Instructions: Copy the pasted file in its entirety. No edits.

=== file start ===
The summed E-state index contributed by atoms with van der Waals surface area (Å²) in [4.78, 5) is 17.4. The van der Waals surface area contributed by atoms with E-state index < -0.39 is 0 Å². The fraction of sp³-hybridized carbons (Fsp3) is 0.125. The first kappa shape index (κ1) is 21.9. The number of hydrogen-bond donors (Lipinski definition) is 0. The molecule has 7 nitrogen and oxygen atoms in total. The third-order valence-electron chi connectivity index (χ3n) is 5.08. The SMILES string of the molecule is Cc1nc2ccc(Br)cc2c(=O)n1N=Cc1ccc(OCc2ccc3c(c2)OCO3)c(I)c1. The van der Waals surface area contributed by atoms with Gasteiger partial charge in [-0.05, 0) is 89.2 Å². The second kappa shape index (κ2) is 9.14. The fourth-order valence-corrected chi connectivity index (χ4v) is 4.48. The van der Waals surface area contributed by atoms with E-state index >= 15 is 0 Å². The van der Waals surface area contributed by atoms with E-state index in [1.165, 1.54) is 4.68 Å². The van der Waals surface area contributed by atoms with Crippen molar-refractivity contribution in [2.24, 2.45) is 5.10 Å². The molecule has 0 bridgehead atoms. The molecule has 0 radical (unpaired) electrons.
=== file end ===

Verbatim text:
The summed E-state index contributed by atoms with van der Waals surface area (Å²) in [4.78, 5) is 17.4. The van der Waals surface area contributed by atoms with E-state index < -0.39 is 0 Å². The fraction of sp³-hybridized carbons (Fsp3) is 0.125. The first kappa shape index (κ1) is 21.9. The number of hydrogen-bond donors (Lipinski definition) is 0. The molecule has 7 nitrogen and oxygen atoms in total. The third-order valence-electron chi connectivity index (χ3n) is 5.08. The SMILES string of the molecule is Cc1nc2ccc(Br)cc2c(=O)n1N=Cc1ccc(OCc2ccc3c(c2)OCO3)c(I)c1. The van der Waals surface area contributed by atoms with Gasteiger partial charge in [-0.05, 0) is 89.2 Å². The second kappa shape index (κ2) is 9.14. The fourth-order valence-corrected chi connectivity index (χ4v) is 4.48. The van der Waals surface area contributed by atoms with E-state index >= 15 is 0 Å². The van der Waals surface area contributed by atoms with E-state index in [1.165, 1.54) is 4.68 Å². The van der Waals surface area contributed by atoms with Crippen molar-refractivity contribution in [2.24, 2.45) is 5.10 Å². The molecule has 0 bridgehead atoms. The molecule has 0 radical (unpaired) electrons.